The Person Controller, written by David Baddiel and illustrated by Jim Field, is a story I wanted to focus on because of the line work. I could see similarities between both artists with this book alone, but clearly show a distinct difference with generation. Jim Field's illustration are very stylised and perfect. By this I mean the lines are very graphic, when looking closer you are able to see each line used to colour in, and also the direction they go in. I think it's fascinating to see how a change of direction in the lines gives a different tone.

I also chose this book for its layout, or page design. The book is broken up with different illustrations, some full page, some half. You have the full illustrations as seen below, where an entire environment is being presented with details that not only speak of the main characters, but also the characters in the background. You're learning behaviours and personality through the details in which Field has shared. The lighting illuminates the areas you should focus on, yet allows for your eyes to scan across the picture.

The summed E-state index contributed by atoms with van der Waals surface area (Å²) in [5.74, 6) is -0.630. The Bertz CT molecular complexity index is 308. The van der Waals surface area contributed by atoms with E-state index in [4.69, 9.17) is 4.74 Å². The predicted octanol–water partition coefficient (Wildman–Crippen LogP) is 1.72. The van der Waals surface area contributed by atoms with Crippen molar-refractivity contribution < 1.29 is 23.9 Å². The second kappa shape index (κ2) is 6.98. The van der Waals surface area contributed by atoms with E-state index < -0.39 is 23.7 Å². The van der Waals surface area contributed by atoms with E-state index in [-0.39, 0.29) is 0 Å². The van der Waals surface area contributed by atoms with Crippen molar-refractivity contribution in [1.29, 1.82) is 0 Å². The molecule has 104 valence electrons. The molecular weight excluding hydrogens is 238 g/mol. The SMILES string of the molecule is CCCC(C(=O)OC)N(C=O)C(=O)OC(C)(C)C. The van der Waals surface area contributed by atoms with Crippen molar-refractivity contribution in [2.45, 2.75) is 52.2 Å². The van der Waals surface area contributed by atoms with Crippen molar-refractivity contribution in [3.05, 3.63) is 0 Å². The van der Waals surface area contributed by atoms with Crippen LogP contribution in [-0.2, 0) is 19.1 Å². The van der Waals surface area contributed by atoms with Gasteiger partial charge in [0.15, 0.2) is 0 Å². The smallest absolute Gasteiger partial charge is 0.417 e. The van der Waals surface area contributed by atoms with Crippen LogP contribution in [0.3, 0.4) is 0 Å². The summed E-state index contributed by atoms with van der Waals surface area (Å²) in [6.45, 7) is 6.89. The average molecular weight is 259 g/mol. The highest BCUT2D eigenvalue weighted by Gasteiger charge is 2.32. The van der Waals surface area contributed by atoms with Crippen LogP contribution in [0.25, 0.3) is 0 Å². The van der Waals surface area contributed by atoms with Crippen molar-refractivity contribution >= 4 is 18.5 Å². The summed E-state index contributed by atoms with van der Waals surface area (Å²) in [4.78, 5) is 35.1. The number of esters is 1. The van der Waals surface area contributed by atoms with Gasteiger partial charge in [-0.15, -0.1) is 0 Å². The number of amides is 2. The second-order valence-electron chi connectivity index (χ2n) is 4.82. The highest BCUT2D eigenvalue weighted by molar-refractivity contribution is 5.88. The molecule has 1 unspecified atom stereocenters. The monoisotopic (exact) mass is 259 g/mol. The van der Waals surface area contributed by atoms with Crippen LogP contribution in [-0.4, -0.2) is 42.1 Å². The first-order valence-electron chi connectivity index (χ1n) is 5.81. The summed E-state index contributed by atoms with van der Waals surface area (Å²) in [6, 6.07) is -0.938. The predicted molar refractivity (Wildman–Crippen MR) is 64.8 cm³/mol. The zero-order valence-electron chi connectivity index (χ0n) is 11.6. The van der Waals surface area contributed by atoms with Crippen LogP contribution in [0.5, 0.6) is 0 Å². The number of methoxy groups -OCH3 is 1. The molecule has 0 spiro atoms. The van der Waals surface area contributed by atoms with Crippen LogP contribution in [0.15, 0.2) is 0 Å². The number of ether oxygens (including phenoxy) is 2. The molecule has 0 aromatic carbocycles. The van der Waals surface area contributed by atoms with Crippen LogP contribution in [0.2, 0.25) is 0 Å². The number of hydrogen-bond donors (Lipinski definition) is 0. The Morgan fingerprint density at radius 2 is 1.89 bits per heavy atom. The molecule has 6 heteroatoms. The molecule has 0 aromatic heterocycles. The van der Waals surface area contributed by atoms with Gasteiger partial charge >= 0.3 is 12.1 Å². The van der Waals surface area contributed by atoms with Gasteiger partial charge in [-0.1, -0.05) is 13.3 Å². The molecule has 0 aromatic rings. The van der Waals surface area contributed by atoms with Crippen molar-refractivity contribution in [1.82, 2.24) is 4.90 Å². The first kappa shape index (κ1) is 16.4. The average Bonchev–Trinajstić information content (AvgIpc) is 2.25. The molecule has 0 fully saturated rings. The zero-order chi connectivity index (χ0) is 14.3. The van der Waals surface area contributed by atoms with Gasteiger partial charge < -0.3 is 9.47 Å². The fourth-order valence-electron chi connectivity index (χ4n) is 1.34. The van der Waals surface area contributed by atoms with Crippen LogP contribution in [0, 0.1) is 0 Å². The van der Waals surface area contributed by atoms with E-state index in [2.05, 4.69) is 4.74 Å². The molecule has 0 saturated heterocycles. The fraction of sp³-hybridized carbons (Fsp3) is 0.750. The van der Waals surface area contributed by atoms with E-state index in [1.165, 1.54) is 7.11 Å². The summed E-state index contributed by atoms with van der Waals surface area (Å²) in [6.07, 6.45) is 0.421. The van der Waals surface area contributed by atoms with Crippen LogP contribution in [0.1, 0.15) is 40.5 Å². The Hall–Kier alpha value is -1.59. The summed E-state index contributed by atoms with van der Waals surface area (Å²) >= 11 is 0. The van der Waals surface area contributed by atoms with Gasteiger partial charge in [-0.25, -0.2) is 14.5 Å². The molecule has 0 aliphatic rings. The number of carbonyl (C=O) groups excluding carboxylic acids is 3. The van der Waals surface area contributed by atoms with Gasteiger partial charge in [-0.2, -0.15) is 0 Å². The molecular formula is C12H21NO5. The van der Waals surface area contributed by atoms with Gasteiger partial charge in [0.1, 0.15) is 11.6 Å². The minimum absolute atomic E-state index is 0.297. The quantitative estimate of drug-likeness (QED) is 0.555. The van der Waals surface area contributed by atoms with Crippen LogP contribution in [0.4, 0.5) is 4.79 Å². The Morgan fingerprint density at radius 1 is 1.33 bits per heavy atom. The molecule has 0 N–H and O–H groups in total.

You feel like you are being introduced to a lifestyle here, the children come home from school and spend the evening playing video games, whilst the parents are also sat in front of a tv, showing no interaction between the two. The little detail of the tea cup the mum is holding also shares that information about the lifestyle. If all you had was this image and title, I think you can already get an understanding of where this story was going, something tells me it's going to involve the outdoors.

You then find pages with a pure white background, where focus is primarily on the characters. Again showing signs that Field is able to engage with the reader through dynamic design, he's aware of the time he has to draw the reader in, and by removing the background completely he has successfully saved time. The reader doesn't need to scan an entire page which could distract from the action, instead their eyes go straight to the information.